“We are exquisitely social creatures, ” Dr. Rizzolatti said. “Our survival depends on understanding the actions, intentions and emotions of others.”
He continued, “Mirror neurons allow us to grasp the minds of others not through conceptual reasoning but through direct simulation. By feeling, not by thinking.” …
Until now, scholars have treated culture as fundamentally separate from biology, she [another scientist] said. “But now we see that mirror neurons absorb culture directly, with each generation teaching the next by social sharing, imitation and observation.”…
When you see someone touched in a painful way, your own pain areas are activated, he [another researcher] said. When you see a spider crawl up someone’s leg, you feel a creepy sensation because your mirror neurons are firing.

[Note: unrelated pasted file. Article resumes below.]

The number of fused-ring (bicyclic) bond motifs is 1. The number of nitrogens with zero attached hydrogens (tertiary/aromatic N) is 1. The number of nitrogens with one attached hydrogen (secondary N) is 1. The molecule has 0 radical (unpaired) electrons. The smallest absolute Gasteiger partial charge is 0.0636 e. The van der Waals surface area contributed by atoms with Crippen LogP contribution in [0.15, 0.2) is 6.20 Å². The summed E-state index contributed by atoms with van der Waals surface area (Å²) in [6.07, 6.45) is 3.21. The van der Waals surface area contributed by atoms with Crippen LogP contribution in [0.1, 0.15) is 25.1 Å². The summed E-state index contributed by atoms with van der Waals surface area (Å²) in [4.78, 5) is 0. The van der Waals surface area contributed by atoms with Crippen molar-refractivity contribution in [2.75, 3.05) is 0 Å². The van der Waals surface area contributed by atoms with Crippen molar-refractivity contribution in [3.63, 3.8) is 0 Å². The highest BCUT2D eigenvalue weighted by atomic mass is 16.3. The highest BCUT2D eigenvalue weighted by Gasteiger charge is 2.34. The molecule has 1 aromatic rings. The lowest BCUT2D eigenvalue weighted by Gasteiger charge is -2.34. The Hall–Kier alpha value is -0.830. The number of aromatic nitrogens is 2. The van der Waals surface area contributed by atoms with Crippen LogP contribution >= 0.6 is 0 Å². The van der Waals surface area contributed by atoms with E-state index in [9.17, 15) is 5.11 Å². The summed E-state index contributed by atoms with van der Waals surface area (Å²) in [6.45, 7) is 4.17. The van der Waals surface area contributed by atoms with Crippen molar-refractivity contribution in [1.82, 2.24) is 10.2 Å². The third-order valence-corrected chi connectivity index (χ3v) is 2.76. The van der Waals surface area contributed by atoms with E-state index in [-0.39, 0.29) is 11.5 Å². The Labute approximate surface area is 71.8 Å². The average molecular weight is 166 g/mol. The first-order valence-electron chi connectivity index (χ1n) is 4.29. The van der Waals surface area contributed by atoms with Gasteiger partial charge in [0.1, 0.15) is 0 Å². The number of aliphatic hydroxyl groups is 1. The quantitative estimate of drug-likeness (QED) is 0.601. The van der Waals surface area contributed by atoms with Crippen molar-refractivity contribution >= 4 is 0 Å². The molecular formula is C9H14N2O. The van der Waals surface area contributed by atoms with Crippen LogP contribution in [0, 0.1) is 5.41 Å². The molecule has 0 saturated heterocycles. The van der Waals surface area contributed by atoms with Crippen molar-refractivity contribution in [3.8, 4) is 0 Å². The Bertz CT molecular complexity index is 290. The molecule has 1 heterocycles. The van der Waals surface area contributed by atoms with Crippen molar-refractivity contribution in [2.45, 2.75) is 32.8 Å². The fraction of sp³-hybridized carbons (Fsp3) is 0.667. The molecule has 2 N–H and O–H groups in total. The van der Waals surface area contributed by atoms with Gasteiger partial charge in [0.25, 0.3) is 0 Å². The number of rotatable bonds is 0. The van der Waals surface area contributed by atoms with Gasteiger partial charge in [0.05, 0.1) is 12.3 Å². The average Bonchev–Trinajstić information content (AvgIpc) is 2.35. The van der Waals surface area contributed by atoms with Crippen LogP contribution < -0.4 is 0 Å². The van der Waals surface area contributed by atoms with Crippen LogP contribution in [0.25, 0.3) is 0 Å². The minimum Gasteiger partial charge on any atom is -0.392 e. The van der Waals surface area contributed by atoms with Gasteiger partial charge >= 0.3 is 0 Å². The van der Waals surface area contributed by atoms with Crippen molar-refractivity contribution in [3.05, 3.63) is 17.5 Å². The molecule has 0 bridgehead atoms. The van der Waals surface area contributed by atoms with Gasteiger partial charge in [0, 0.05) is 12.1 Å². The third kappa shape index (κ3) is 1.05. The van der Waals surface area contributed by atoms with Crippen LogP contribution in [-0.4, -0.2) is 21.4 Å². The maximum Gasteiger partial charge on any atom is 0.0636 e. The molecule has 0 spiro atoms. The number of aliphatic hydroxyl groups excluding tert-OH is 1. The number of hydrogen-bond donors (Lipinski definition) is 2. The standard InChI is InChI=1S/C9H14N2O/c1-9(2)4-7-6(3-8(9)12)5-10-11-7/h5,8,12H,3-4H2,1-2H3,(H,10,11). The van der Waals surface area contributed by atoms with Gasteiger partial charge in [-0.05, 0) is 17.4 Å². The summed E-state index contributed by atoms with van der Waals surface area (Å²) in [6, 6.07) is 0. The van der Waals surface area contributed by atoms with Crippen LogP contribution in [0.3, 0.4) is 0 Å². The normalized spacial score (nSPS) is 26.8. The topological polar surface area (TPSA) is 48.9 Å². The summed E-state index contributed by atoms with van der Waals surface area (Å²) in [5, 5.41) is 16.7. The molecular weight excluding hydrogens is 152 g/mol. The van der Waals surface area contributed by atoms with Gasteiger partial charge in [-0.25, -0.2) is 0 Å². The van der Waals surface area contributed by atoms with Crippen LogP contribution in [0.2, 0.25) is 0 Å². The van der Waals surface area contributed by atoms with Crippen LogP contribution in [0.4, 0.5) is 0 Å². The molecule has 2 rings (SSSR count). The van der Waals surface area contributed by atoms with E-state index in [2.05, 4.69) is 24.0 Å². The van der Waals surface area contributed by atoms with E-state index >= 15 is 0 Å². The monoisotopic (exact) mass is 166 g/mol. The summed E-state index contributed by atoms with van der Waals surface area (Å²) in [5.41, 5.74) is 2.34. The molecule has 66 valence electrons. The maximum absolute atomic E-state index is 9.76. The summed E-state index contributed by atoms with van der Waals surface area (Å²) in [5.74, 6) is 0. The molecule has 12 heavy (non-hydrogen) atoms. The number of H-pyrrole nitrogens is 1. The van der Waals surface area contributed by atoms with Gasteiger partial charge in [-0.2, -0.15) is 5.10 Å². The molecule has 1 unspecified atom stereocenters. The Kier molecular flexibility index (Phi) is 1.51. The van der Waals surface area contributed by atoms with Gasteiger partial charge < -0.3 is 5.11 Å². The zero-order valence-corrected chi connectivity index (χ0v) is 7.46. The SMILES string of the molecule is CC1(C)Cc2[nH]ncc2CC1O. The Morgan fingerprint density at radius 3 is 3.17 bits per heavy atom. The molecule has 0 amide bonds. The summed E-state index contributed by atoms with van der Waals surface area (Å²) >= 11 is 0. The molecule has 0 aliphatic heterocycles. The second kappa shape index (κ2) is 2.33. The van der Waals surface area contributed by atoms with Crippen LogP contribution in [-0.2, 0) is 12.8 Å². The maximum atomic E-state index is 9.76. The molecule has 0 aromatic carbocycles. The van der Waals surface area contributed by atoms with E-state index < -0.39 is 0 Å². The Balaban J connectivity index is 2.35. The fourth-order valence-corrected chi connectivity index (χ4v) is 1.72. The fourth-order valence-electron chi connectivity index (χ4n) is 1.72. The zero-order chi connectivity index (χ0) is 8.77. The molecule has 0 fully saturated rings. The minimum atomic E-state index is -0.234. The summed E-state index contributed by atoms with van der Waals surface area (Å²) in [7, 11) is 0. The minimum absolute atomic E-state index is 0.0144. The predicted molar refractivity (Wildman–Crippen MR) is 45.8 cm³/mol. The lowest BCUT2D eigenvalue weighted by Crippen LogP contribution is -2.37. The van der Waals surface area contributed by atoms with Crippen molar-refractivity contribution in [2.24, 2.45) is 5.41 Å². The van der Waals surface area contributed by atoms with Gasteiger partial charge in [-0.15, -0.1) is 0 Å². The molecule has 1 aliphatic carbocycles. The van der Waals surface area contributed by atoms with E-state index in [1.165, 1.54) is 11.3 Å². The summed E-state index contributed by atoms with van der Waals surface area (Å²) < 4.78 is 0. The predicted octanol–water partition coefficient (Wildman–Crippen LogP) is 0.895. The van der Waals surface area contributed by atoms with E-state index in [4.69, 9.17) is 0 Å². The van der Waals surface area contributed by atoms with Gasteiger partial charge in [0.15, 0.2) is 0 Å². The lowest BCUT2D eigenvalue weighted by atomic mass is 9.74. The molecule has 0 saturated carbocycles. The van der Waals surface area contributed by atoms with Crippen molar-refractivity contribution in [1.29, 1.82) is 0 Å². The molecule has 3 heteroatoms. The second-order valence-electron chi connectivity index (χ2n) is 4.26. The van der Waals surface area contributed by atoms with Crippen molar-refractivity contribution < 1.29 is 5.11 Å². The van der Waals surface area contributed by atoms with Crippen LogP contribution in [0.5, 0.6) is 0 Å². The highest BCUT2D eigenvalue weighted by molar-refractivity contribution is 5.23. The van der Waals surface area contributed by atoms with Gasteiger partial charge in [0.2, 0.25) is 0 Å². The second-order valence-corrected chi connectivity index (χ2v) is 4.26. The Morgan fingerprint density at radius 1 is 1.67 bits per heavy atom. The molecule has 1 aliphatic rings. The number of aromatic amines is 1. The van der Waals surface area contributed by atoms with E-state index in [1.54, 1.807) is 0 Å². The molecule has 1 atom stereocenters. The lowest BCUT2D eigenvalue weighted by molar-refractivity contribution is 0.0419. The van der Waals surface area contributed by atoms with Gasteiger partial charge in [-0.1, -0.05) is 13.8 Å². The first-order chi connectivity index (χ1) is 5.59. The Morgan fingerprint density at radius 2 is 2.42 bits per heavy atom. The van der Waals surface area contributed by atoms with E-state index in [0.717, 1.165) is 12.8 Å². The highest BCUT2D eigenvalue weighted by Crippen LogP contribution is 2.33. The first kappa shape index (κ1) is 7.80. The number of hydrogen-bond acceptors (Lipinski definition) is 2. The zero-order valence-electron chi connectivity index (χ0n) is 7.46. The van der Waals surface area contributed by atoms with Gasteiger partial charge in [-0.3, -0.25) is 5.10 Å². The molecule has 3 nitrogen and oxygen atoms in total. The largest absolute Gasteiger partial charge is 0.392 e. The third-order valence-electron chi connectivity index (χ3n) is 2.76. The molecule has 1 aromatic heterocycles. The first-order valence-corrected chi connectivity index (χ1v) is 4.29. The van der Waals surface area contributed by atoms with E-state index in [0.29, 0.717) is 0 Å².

NB that notion of understanding by feeling, not thinking.
And here’s a snippet that I particularly liked:
Mirror neurons work best in real life, when people are face to face. Virtual reality and videos are shadowy substitutes.
There’s no substitute for a real meeting. And all this reinforces my experience that a huge amount more happens between us when we meet than the mere exchange of words. When I’m working with groups, I try not to overemphasise laborious flipcharting of “what we’re learning” as I think it tends to devalue a lot of what we’re learning unconsciously.
Note to self: more grist to the mill of challenging “the tyranny of the explicit”.